Blue whales are fast moving animalswho can swim by 50kmph speed over short bursts but 20kmph is a typical traveling speed. They feed exclusively onkrill and zooplankton. An adult blue whale can eat up to 40 million krill in a day. Usuallythey feed at depths of more than 100 meters during the day time and only surface-feed at night. Dive time is usually 10 minutes when feeding but the dives of up to 20 minutes are common.

Blue whales become sexually maturedat five to ten years of age.Female gives birth once in every two to three yearsafter a 10 to 12 months gestation period.

The calf weighs about 2.5 tonesatbirthand is around 7 meters in length. During the first seven months of its life, a blue whale calf drinks approximately 400 lof milk a day and they usually gain in weight about 90kg per day.

Due to their enormous size, power and speed, adult blue whales have no natural predators. Butblue whales may be wounded, sometimes fatally, after colliding with ocean vessels, as well as becoming trapped or entangled in fishing gear. The change in ocean temperature would also affect the blue whale migration thus the warming trend and decreased salinity levels of ocean would cause a significant shift in location and abundancekrill which is their main food

Blue whalescan make calls at a frequency between 10 and 40 Hz. Blue whales off the coast of Sri Lanka is make "songs" like calls which have not been seen in any other population in the world. This may be unique to the subspecies found in Indian Ocean.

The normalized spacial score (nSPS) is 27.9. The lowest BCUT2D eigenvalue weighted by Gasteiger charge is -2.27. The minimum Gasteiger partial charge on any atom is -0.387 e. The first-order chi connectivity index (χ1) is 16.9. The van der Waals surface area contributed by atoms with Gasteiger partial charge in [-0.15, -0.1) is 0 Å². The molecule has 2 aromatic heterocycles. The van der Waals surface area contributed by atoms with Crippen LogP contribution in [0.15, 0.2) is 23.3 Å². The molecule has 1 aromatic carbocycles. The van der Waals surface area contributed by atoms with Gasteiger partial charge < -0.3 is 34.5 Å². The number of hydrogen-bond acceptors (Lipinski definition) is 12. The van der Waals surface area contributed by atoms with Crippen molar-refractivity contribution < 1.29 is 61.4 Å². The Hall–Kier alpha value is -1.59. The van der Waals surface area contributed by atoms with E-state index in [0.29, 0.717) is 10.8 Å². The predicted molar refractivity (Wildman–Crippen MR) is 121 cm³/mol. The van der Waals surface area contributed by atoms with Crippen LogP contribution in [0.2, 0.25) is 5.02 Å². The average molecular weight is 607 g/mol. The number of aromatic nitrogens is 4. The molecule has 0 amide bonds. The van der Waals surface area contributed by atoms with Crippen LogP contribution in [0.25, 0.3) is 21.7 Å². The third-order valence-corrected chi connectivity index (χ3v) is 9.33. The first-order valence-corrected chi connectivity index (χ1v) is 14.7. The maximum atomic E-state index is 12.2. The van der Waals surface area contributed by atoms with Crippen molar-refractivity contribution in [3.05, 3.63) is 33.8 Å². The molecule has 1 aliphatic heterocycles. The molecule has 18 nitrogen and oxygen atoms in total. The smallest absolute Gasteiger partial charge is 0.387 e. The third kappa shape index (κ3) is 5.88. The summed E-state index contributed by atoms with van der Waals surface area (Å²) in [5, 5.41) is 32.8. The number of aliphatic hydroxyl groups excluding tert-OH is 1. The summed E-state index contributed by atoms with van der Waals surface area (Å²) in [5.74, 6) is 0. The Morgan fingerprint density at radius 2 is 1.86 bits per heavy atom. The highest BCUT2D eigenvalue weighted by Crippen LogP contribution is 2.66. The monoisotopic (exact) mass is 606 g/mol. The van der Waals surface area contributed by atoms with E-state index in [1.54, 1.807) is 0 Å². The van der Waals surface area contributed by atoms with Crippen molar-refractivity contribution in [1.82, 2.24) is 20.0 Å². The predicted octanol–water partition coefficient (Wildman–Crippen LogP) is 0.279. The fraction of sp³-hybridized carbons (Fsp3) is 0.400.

In Sri Lanka whales have been seen in many areas close to shore, most notably at the southern, eastern and north western coast. Whale watching is becoming a popular tourism activity in this region. The blue whale has been listed as "endangered" by World Conservation Union (IUCN) and also they have been considered as strictly protected mammals under the Fauna and Flora Protection Ordinance of Sri Lanka.

Rs. 10.00Leatherback sea turtle(Dermochelyscoriacea)

The leatherback turtle (Dermochelyscoriacea) which is the largest living turtle belongs to the family Dermochelyidae. The most notable feature is that thecarapace of leatherbacks is not a hard shell but a skin and oilyflesh.The adults can grow up to1.83–2.2 m in length, and 250 to 500 kg in weight. They exhibit distinct anatomical characters associated with a cold water life i.e. extensive covering of brown adipose tissue, swimming musclesof temperature – independent and an extensive network of counter-current heat exchangers surrounding the trachea to maintain their body temperatures.

The leatherback turtle feeds on jellyfish which is mostly distributed in colder waters. Soft-bodied organisms like tunicates and cephalopods are also their prey. Leatherbacks are one of the deepest-diving marine animals being recorded to depths as great as 1,280 m. Diving duration would be up to 30–70 minutes. They are also fast moving reptiles. Usually they swim at 1–6 kmph, but they can reach 35 kmph.Leatherbacks swim through open oceans for long distances following their prey and to find their nesting sites. It has been recorded that the turtle has made their foraging journey over 20,000 km in a period of 647 days.

Leatherback turtles breed annually. Females who makes nest at above the high-tide line of the sea shore lay clutches, an average clutch size being around 110 eggs. The eggs hatch in about 60 to 70 days. The hatchlings dig to the surface of the nest and walk into the sea. The ambient temperature of the nest determines the sex of the hatchlings. They are distributed in all tropical and subtropical seas.